Consumers Put Money Into Gas Tanks, Not Dollar Stores
By George Anderson
Dollar stores are not bringing in the dollars the way they had been. The high price of fuel and stepped up competition from other channels has put the brakes on same-store sales. Two years ago, same-store sales were up 4.1 percent, Patrick McKeever, an analyst with Sun Trust Robinson Humphrey, told The Wall Street Journal. In the first half of this year, the increase was 0.4 percent.
Retail Forward sees total sales for the industry coming from existing and new stores continuing to grow in upcoming years but at a slower pace than in the past. The market research firm pegs dollar store sales growing at a 5.4 percent annual rate over the next five years. That’s down from the 6.2 percent clip of the past five years.
Sandy Skrovan, vice president of Retail Forward, said growth is slowing in part because of the number of stores that have shot up in recent years. Citigroup estimates there are 17,000 dollar stores operating today; 50 percent more than in 2001.
“I wouldn’t yet characterize the (industry) as mature – but probably at the peak of its growth cycle and on the cusp of maturity,” said Ms. Skrovan.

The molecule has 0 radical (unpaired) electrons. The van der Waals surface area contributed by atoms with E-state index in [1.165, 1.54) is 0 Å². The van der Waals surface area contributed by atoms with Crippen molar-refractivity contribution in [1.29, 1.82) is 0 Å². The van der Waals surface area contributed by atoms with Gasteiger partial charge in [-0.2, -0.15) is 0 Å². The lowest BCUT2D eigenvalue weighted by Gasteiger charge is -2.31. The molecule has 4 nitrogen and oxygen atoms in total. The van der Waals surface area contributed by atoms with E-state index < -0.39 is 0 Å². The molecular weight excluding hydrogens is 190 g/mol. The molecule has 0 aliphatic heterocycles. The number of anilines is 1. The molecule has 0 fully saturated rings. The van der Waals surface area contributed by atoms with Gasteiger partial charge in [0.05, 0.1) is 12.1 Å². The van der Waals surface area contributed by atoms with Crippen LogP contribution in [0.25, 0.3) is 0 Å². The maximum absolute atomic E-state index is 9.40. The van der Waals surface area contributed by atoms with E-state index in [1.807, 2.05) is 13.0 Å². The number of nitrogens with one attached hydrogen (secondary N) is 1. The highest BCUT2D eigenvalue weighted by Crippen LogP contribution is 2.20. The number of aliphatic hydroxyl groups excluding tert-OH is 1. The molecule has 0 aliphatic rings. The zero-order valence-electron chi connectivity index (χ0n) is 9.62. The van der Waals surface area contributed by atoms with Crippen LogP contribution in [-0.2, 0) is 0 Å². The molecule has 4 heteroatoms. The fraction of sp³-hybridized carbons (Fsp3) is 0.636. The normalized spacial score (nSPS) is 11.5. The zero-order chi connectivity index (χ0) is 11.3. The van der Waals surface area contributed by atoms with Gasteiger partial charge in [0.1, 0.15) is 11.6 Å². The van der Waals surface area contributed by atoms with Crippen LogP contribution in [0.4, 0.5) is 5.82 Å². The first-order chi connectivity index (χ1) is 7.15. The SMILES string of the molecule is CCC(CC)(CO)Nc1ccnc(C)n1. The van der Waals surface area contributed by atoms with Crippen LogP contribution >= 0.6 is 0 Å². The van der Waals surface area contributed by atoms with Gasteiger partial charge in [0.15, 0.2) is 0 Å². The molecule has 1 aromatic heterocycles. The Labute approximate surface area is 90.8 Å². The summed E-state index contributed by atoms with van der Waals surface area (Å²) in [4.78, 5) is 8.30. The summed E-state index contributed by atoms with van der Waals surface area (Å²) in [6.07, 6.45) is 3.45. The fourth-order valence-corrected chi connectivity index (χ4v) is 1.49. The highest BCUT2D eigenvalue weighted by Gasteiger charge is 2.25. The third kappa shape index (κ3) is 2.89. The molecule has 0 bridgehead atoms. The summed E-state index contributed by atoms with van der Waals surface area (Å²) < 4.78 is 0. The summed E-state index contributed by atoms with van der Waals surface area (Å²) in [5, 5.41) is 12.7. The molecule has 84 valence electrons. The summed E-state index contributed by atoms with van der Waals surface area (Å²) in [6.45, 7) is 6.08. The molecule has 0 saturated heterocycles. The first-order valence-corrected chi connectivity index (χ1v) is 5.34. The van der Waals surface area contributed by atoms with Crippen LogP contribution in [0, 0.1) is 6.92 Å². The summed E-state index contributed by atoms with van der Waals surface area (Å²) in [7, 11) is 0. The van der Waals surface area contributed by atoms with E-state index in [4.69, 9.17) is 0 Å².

Of more immediate concern to dollar store operators is the economy, energy prices in particular. The high cost of gas and a jump of up to 52 percent in natural gas prices to heat homes has had and will continue to have an impact on the low-income core consumer of the channel.
On a conference call in August, David Perdue, chairman and chief executive of Dollar General, said, “We expect our core customer’s discretionary spending to continue to be pressured by high gasoline prices and unemployment.”
At the same time, consumers are putting more money into energy costs and looking for ways to cut down on expenses by combining trips to stores, for example, competitors of dollar stores are finding success through imitation. Ten for $10 sections and other variations on the dollar store theme are common in many mass merchandisers, supermarkets and drug stores today.
Moderator’s Comment: Do dollar stores need to wait it out until the economy improves and their business comes back or has a weakness in the dollar store
model been exposed that needs correcting right now if the channel wishes to avoid the fate of the old five and dimes?
One of the factors that has hurt dollar stores is the format’s inability to raise prices. As we recently read somewhere, a dollar store is no longer a dollar
store if it starts selling everything for more than a buck. –
George Anderson – Moderator